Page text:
10 Ways to Bail Out Wall Street (and Main Street) Without Soaking Taxpayers in Debt - By Chuck Collins and Dedrick Muhammad
As Congress debates the particulars of the Bush-Paulson bailout, one key question has gone largely unexplored: Who will pay for this mess?
Lawmakers in Congress appear to have assumed that the federal government will simply borrow more money to foot the bill for the bailout. The national debt ceiling will rise to a whopping $11.3 trillion, up from $8 trillion a year ago.
But this rush to borrowing merely shifts the bailout burden onto the backs of future taxpayers. Congress needs to change course -- and develop a "pay as we go" plan that makes Wall Street pay.
The lion's share of bailout funding should come from the high-finance gamblers and the wealthy CEOs who have so profited from our casino economy.
Funding the Bailout: Basic Principles
- Wall Street and speculators should pay now for the mess they created.
- Instead of borrowing from the super-wealthy beneficiaries of the casino economy, we should tax them.
- Any bailout should stimulate the real economy with investments in Main Street, not just Wall Street.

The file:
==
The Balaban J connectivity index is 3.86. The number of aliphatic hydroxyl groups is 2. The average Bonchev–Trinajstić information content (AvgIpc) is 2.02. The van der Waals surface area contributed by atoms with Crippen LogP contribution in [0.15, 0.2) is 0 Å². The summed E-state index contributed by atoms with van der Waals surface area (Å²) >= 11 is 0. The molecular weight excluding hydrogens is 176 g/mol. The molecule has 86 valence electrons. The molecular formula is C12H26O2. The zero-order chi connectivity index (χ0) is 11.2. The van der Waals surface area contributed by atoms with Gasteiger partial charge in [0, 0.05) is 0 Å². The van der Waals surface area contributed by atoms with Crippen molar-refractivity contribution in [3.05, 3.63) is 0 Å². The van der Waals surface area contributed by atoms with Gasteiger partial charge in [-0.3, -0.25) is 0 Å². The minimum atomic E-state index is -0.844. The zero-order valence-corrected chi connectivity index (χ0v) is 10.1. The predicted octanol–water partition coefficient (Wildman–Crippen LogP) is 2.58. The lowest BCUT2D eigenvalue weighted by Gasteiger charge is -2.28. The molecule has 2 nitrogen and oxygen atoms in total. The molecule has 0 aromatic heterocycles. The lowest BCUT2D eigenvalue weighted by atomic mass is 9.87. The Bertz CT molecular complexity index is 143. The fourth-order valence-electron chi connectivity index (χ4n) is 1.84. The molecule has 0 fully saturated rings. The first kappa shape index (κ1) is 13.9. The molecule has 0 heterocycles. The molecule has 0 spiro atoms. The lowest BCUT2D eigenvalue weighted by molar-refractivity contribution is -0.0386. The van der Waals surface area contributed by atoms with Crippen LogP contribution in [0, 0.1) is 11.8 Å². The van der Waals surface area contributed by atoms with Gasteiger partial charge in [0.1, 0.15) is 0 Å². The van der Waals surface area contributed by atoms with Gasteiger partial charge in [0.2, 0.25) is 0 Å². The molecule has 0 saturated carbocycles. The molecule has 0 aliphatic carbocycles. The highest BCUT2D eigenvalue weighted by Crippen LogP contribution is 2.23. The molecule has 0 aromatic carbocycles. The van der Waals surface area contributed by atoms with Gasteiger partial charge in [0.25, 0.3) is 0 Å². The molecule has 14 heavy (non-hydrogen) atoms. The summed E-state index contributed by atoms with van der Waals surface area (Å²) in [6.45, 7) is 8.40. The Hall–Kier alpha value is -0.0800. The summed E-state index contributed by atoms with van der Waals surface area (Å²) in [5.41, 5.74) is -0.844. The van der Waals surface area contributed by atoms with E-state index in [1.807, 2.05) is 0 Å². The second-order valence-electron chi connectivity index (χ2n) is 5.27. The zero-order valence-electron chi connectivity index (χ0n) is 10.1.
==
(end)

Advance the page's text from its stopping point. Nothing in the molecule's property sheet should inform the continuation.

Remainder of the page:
Broadening the Bailout Dollars
The debate over the bailout has so far concentrated on the $700 billion purchase of "troubled assets" proposed by Treasury Secretary Henry Paulson. A real "bailout" would also target the troubled households of working American families. A $200 billion "Main Street Stimulus Package" could bolster the real economy and those left vulnerable by the subprime mortgage meltdown. This package should include:
- A $130 billion annual investment in renewable energy to stimulate good jobs anchored in local economies and reduce our dependency on oil.
- A $50 billion outlay to help keep people in foreclosed homes through refinancing and creating new homeownership and housing opportunities. These funds could also help those locked out of the American Dream to purchase homes through nonspeculative mortgage programs.
- A $20 billion aid package to states to address the squeeze on state and local government services that declining tax revenues are now forcing.
A Responsible Plan to Pay for Recovery: $900 Billion in New Revenue
Below is our 10-point program to pay for this broader bailout. This plan would generate $900 billion a year until the costs of the bailout and stimulus program are paid for.